Oct. 4 (Bloomberg) -- Uganda’s shilling pared a second day of declines against the dollar as the central bank raised its key interest rate by four percentage points to curb inflation, which is at a more than 18-year high.
The currency of East Africa’s third-biggest economy lost as much as 0.9 percent to 2,885.50 per dollar and traded less than 0.1 percent down at 2,865 by 2:42 p.m. in Kampala, the capital, according to data compiled by Bloomberg.
The central bank raised the rate to 20 percent from 16 percent at its August meeting after the inflation rate surged to 28.3 percent in September. The interest rate was introduced in July at 13 percent.
“The announcement by the central bank rate partially helped the shilling gain,” Daniel Sage, a currency trader at Centenary Bank Ltd., said by phone from Kampala. “Tomorrow’s auction of Treasury bills has also helped attract offshore investors because the yields are attractive.”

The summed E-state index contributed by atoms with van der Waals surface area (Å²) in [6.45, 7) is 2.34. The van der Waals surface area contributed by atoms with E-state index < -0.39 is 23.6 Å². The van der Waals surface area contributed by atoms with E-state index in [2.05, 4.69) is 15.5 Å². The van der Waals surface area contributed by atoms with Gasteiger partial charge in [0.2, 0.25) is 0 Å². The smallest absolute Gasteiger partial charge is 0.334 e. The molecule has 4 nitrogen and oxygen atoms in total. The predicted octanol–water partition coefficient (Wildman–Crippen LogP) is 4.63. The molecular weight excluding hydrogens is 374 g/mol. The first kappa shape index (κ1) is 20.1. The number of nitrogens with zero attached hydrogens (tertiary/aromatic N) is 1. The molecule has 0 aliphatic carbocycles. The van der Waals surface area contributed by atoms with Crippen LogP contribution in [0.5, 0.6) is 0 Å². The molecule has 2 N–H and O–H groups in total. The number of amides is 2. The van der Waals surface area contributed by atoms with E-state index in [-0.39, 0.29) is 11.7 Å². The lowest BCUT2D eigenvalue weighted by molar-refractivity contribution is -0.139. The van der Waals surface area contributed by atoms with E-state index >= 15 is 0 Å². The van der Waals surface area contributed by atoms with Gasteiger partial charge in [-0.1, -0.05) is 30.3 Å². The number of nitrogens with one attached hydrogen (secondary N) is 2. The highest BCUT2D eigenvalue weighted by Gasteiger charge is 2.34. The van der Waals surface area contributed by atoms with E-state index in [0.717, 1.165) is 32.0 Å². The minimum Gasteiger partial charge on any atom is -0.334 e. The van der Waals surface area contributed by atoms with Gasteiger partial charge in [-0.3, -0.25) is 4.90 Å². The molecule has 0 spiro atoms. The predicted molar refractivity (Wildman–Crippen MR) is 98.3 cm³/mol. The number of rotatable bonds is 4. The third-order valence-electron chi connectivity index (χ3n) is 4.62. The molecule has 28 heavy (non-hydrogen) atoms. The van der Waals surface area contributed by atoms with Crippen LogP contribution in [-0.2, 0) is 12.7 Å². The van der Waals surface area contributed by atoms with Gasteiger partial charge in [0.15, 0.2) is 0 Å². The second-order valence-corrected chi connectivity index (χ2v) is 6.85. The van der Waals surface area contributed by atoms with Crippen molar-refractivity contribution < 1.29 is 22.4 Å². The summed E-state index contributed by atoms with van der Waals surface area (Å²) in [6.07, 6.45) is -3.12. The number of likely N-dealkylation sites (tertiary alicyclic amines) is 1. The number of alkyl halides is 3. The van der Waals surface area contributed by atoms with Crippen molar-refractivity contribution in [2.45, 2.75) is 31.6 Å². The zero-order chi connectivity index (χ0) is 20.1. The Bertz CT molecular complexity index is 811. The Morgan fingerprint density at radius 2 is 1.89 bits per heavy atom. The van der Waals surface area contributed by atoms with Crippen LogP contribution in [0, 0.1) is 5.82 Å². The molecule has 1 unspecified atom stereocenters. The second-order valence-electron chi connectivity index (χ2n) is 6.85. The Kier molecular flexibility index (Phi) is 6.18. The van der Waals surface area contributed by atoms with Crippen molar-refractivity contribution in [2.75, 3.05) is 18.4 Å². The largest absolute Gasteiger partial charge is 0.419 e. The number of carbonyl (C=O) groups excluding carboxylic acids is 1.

Uganda’s central bank is offering 95 billion shillings ($33 million) of three-, six- and 12-month bills tomorrow. The yield on 91-day bills climbed to 17.412 percent at Sept. 21’s sale, the highest since at least March 2005.
Uganda’s shilling reached 2,897.50 against the dollar on Sept. 23, the weakest since June 1993, as inflation increased and on concern Europe’s debt crisis will weaken riskier assets further. The currency slipped 19 percent this year to the dollar.
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